Case Studies

Arizona Foundation Solutions Case Studies: Repairing a Foundation in Show Low, AZ

Thursday, June 3rd, 2021 by Jessica LaFlesch


Homeowner reached out to us after noticing a few signs of a potential foundation problem.  These signs included:

-          Interior drywall cracks

-          Exterior cracks in brickwork

-          Unlevel floors

An initial Level A Foundation Inspection determined a Forensic Engineered Report (Level B Foundation Inspection) was necessary to determine the root cause of the signs of stress / potential foundation problem.

Exterior Inspection: The exterior of the location was visually inspected. Items such as foundation cracks, exterior wall cracks, improper grading, type of structure, poor drainage, gutters or no gutters, bowed retaining walls, large trees close to the foundation and any type of obstructions that may or may not influence the repair process were noted and recorded.

Interior Inspection: The interior of the location was visually inspected. Items such as floor cracks, wall cracks, ceiling cracks, sloping floors, uneven counter tops, doors and windows that are out of alignment, cracked window glass and bowed walls were noted and recorded.

Manometer Survey: The manometer survey, also known as a floor survey, is a measurement of the differences of interior floor elevations. The flatness of the interior floor was measured using a highly accurate survey device known as a Manometer. The entire interior floor area was surveyed and the elevations were recorded. These data points were then entered into a computer program that provides a topographical map showing the high and low elevation contours of the floor surface. This topographical map shows where the foundation is no longer level and shows where support and stabilization is needed. The floor survey also demonstrates whether any floor slab heave or settlement exists.

After examining the home and performing the manometer survey, Arizona Foundation Solutions believes the home could be experiencing foundation settlement at the west, northwest and southwest portions of the home as shown by the damage ( aka Signs of Stress) and lower readings on the Topographical Map. The drop off in floor elevations on the topographical map is consistent with a foundation settlement pattern. Settlement can be caused by one or any combination of many factors including sub-grade saturation of moisture due to poor drainage, years of storm runoff, plumbing leaks, improper compaction, the lack of a proper foundation system, and/or (in most cases) natural earth movement.

AZFS believes the home could be experiencing minor foundation settlement at the south, east and southeastern portions of the home as shown by the lower readings on the Topographical Map.



Arizona Foundation Solutions believes that the proper way to permanently stop the perimeter foundation settlement is to underpin the areas that are experiencing movement. Underpinning is the process of installing deep foundation elements called piles. Piles are engineered foundation supports that are driven down past the unstable soils and are then locked up into load bearing strata, which can support the loads that are transferred to them. Once the piles have been installed, they can be used to lift the perimeter foundation up to it’s Highest Practical Maximum. The piles should be spaced approximately six feet on center and should start and stop near the hinge points of movement (exact spacing to be determined after load bearing calculations). In this case, the piles would be located at the west, northwest and southwest portions of the home and at the 3 western most supporting columns on the rear deck.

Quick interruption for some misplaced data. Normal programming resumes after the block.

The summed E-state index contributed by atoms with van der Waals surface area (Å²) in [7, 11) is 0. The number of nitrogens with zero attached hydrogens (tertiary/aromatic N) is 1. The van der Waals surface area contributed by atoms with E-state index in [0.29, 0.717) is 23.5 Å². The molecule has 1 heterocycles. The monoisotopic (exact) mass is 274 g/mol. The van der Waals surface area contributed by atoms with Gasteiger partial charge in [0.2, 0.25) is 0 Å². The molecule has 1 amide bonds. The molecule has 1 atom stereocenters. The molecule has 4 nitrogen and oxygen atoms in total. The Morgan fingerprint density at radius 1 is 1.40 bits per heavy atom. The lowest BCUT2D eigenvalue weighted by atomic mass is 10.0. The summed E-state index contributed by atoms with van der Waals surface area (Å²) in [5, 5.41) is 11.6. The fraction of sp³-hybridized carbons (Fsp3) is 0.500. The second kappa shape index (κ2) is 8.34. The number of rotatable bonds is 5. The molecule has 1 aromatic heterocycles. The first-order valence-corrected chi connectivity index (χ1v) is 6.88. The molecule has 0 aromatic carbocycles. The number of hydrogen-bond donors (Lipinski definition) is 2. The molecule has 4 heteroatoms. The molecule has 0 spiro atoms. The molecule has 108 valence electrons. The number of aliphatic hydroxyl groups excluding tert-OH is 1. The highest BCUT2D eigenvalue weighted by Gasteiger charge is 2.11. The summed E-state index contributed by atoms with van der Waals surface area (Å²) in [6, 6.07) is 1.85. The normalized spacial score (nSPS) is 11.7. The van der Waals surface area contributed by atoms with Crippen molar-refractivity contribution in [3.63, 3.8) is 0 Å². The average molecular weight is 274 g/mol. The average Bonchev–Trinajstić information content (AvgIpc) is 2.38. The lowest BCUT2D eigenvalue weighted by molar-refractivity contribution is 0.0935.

AZFS believes the best way to stabilize the support beams in the crawl space is with SmartJacks. These are adjustable galvanized supports engineered to be placed under the sagging floors to help prevent settlement of the floor joist system. The SmartJack sequence should start at approximately 2’ off each perimeter wall and should not be spaced more than 7’ on center (exact spacing to be determined after load bearing calculations). An engineered push pier will be driven concentrically beneath the beam at each Smart Jack location to provide a footing for each Smart Jack. If for whatever reason The installation of concentric piers is not possible, a concrete footing of engineered size will be poured beneath the smart jack to distribute the load. The SmartJacks will then be cut to size and set in place. Finally the units will be adjusted to lift the sagging floors back to their best functioning point or the Highest Practical Maximum.

The settlement at the south, east and southeastern portions of the home appears to be minor at this point in time. A protection plan has been designed to stop the area from any additional settlement and further damages. AZFS can permanently stabilize this area to protect the foundation from future settlement at the home owners discretion.

This crawlspace plan addresses foundation support. Carpentry and non-soil related movement are outside the scope of work of this project.

Since storm runoff is responsible for the majority of the moisture that pools next to the foundation, gutters need to be modified to prevent the storm runoff from increasing the amount of foundation movement. A proper drainage system should be installed to discharge the storm runoff a minimum of 10 feet, preferably 20 feet away from the foundation. We do not recommend installing gutters that discharge next to the foundation as this will only increase the probability of a foundation problem.

Project Summary

Engineer: Néstor J. Brea

FER Tech: Adam Rhodes

Consultant: Freddy Flores

Foreperson: Ricardo Morales

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Arizona Foundation Solutions
3841 E Superior Ave
Phoenix, AZ 85040
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